Best Fast Food Cafe – The Best Fast Food Cafes, Ranked

Dan Gentile/Thrillist

Not so long ago, if you wanted a drink at a fast food restaurant, you would order a soda fountain or water. Or you asked for a cup of water and then poured a soda fountain when no one was looking. But since fast-food chains started serving full breakfast menus — including Wendy’s, starting March 2 — serving coffee is a top priority. After all, can you even enjoy a bacon, egg and cheese if you don’t have hot coffee to go with them? Can you? (The answer is no.)

That’s why we’ve stopped at every major fast food chain in America to sample its freshly brewed coffee, and then ranked them. We ordered a hot black coffee from each chain to experience the full range of flavors in each brew and used this practice Coffee Taster Flavor Wheel to help us describe each cup of coffee. This is the best fast food cafe in America.

EDITOR’S NOTE: We excluded coffee-focused chains like Dunkin’ and Starbucks, convenience stores like 7-Eleven and Subway, since it serves coffee from Keurig machines. We limit this to chains that use traditional brewing methods.

12. Jollibee

Once you’ve taken a few sips of that moldy, vegetative cup, it might be worth considering drinking the sauce instead. The sauce is addictive. It’s not even a joke.

11. Burger In-N-Out

I love In-N-Out as a burger restaurant, but it’s not anywhere I would go for a cup of coffee. Even the worst fast food cafes taste like something. Of course, that something can often only be marginally better than the water that collects in the bottom of a dumpster. But In-N-Out’s cafe is disconcerting in another way. It smells like coffee, but the second a drop hits your mouth, all flavor vanishes into nothingness. The chain prides itself on high-quality ingredients, so I know it’s not just about heating water and dropping food coloring in it. But that’s what it tastes like.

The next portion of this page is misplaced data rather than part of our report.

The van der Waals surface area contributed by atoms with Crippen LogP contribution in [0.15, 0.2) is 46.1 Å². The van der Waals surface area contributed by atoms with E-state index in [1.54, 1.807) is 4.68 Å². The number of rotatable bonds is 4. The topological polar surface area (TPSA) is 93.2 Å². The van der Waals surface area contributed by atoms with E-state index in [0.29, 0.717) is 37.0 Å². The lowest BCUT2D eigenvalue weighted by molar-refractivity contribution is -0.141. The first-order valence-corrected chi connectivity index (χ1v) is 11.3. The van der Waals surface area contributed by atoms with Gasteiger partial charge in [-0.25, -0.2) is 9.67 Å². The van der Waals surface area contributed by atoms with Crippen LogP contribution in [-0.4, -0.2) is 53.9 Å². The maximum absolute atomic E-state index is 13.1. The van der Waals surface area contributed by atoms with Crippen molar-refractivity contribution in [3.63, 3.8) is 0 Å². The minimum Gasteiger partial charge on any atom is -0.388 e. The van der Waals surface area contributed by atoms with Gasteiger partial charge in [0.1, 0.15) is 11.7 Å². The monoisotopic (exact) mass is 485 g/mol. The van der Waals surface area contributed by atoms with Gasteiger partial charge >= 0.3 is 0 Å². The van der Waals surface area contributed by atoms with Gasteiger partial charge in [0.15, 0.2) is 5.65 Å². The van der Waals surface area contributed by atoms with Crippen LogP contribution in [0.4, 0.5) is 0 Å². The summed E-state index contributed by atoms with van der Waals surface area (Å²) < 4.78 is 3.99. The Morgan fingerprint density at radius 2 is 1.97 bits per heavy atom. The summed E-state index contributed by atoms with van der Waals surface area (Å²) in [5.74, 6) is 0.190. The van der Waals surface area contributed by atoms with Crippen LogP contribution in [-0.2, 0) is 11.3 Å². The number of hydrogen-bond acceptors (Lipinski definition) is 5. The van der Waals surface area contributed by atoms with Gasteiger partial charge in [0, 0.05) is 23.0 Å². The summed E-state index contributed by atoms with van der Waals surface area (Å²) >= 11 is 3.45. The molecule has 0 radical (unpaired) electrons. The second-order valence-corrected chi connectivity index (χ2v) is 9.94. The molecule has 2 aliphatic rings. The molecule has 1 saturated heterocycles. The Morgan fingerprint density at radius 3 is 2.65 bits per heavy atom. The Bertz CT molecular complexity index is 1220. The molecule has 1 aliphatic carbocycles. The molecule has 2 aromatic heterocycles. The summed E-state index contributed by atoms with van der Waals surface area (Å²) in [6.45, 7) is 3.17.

Dan Gentile/Thrillist

10. Tacos Bell

There are so many distinct rubber notes in this mug that my mouth sounds like a tire factory. The taste of cardboard is also undeniable. I want to drink a whole gallon of delicious nacho cheese from Taco Bell to get those flavors out of my mouth. If you’re looking for a hot drink option at TB, you can also pour yourself an ice-cold Mountain Dew and put it in the microwave.

9. Burger King

If you want the feeling of smoking a pipe tobacco without ever needing to light up an actual pipe filled with tobacco, then this is the fast food cafe for you. There’s an intense amount of smoke and tobacco flavor in every sip, and it takes cream in the worst possible way to cover it. Luckily, you’re not required by Thrillist taste-testing laws to order it black, so pour in at least two small cups of cream and three packets of sugar before you indulge.

Dan Gentile/Thrillist

8. Wendy’s

This coffee is mostly burnt. There are also very fleshy notes. If you think “meaty” is not a word that can be used to describe coffee, I again draw your attention to the wheel of flavors. Wendy’s will be serving breakfast nationwide next month, and hopefully they’ll consider changing the coffee blend to better complement some very good cookies.

7. Carl’s Jr.

Many years ago I went on a press trip to the Scottish distillery Lagavulin, located on the Scottish island of Islay. The scenery was breathtaking and I got to drink the best scotch of my life. One of the drams I sampled was from a now defunct distillery that was so smoky and intense that I couldn’t drink much more than a few sips. Carl’s Jr. coffee is the Scotch of fast food coffee.

6. White Castle

Sometimes coffee smells better than it tastes, and White Castle’s java falls squarely into that camp. That said, there are hints of grain, smoke and wood that are pleasant enough, and a finish that’s also quite smooth. Sure, it’s a shame that it smells fantastic and doesn’t quite deliver, but it’s also good enough to have you wondering, Am I really drinking this in a white castle?

Courtesy of Jack in the Box

I’m going be honest, my expectations for finding a good cup of coffee here were low. What are the odds that the same chain that serves a Sriracha Curly Fry Burger Munchie Meal (we can’t invent this stuff) pay attention to the quality of the coffee? But it is! Jack in the Box uses 100% Arabica beans, which is a cut above the Robusta variety used in supermarket instant coffee. (In fairness, 100% Arabica beans are the norm in fast food.) Now for the bad news: there are unavoidable green/vegetative notes. And the smoky, burnt flavors on the finish were hard to ignore, but I was pleasantly surprised by its roasted and grainy notes. Would I associate it with an over-the-top Loaded breakfast sandwichh? Yes. Yes I would like.